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1991 Porsche 944-S2 with 195,512 miles as of 4/7/2012 (and counting)
Magnacor plug wires, KLA Strut Brace, KLA Monoball strut mounts Koni black double adjustable sport shocks with coil-overs, adj. spring perches & helper springs, Hypercoil springs 300 LBS/In. Front 250 LBS/In. Rear with stock torsion bar setup Complete ground up engine rebuild @ 186,914, with Nikasil bores, Diamond Racing pistons (47 grams lighter ea.), balanced crank, weight
Originally Posted by Chey Barnes
There were some recent additions to the Dodd Frank rules that specify that the ratio of the median employee annual total compensation to the CEO annual total compensation must be disclosed. This is a double edged sword; investors would like to know how much the CEO is making in comparison to the average employee. Such transparency helps in making decisions regarding the integrity of the company one might consider investing in.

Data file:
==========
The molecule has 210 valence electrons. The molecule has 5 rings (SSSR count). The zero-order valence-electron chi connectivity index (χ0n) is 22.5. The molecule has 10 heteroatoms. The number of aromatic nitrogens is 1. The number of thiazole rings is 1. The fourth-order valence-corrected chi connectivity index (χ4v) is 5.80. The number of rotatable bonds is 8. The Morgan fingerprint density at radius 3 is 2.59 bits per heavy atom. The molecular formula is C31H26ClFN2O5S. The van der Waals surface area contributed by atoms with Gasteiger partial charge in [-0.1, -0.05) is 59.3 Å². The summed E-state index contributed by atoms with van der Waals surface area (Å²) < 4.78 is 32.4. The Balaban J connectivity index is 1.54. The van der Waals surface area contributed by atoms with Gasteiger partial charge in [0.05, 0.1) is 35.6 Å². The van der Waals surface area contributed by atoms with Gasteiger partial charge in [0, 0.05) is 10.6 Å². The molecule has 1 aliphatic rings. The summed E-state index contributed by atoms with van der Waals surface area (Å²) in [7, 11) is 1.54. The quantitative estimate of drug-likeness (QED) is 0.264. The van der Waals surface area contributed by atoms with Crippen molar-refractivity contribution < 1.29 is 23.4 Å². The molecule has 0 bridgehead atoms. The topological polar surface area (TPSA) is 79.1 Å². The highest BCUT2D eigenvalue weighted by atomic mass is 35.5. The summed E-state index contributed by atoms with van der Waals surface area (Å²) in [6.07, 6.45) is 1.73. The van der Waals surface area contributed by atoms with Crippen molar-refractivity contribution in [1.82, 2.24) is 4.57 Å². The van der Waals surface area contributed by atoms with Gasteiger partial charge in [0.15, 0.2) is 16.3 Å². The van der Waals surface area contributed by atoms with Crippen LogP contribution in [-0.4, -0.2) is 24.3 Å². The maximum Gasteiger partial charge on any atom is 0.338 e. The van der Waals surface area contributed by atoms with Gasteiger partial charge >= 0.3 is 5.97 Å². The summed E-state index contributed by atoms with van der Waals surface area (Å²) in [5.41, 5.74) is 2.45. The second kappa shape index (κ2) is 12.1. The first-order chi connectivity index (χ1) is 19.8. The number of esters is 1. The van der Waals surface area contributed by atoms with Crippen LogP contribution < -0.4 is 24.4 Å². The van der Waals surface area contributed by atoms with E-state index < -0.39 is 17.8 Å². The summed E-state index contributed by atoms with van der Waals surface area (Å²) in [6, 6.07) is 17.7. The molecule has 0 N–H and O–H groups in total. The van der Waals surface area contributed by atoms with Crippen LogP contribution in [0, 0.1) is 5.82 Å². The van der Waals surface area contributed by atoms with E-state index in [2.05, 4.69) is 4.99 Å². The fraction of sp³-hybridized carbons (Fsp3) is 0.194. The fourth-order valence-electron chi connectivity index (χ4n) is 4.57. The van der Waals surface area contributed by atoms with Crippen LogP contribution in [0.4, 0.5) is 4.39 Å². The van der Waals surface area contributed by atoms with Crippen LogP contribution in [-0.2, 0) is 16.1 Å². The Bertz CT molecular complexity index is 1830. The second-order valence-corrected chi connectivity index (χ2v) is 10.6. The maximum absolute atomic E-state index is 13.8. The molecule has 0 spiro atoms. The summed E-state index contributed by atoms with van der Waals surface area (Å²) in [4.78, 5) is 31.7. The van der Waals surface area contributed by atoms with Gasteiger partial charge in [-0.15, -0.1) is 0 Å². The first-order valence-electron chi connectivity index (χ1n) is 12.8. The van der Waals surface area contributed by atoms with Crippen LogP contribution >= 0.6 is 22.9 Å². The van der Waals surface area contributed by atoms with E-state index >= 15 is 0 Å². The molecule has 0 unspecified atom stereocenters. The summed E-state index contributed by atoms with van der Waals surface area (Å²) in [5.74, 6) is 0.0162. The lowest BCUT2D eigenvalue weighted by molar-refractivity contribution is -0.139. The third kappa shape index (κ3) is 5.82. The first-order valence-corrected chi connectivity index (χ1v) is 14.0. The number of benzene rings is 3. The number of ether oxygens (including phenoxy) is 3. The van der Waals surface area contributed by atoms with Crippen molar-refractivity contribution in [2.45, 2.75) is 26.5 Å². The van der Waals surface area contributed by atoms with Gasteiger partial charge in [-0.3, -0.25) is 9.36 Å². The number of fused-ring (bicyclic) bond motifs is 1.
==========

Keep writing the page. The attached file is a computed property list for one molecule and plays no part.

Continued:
There are however many who argue that Dodd Frank as a
Got up early and gave up a part of the day to co-chair a collection location for this annual project.
From the PD
More than two million food items were collected Saturday by participants in the annual Scouting for Food drive in the St. Louis area and parts of southern Illinois and southeast Missouri.
It was the most collected since 2008, when 1.2 million items were gathered, said Christine Dieckmann, a spokeswoman for the Boy Scouts of America's Greater
The Federal Reserve has been on a spending spree as of late. What are they buying you might wonder? U.S. Treasury bonds, and there is no sign of them letting up.They currently are spending $85 billion dollars a month in low interest rate Treasury bonds and mortgage backed securities. These bonds now make up about 94% of the Feds portfolio.
In an effort to stimulate the economy and curtail the inflation that they created, the Fed has bought close to $4 trillion dollars’ worth of US
How Much Could Medicare for All Save You?
By Rich Smith
The Motley Fool, July 21, 2013
But could it be that the ACA isn’t really needed at all? Could an alternative idea — “Medicare for all” — actually do a better job of controlling medical costs, and making health care affordable for Americans?
Harvard Medical School visiting professors David Himmelstein and Steffie Woolhandler recently noted on the pages of The New York Times that a Medicare-for-all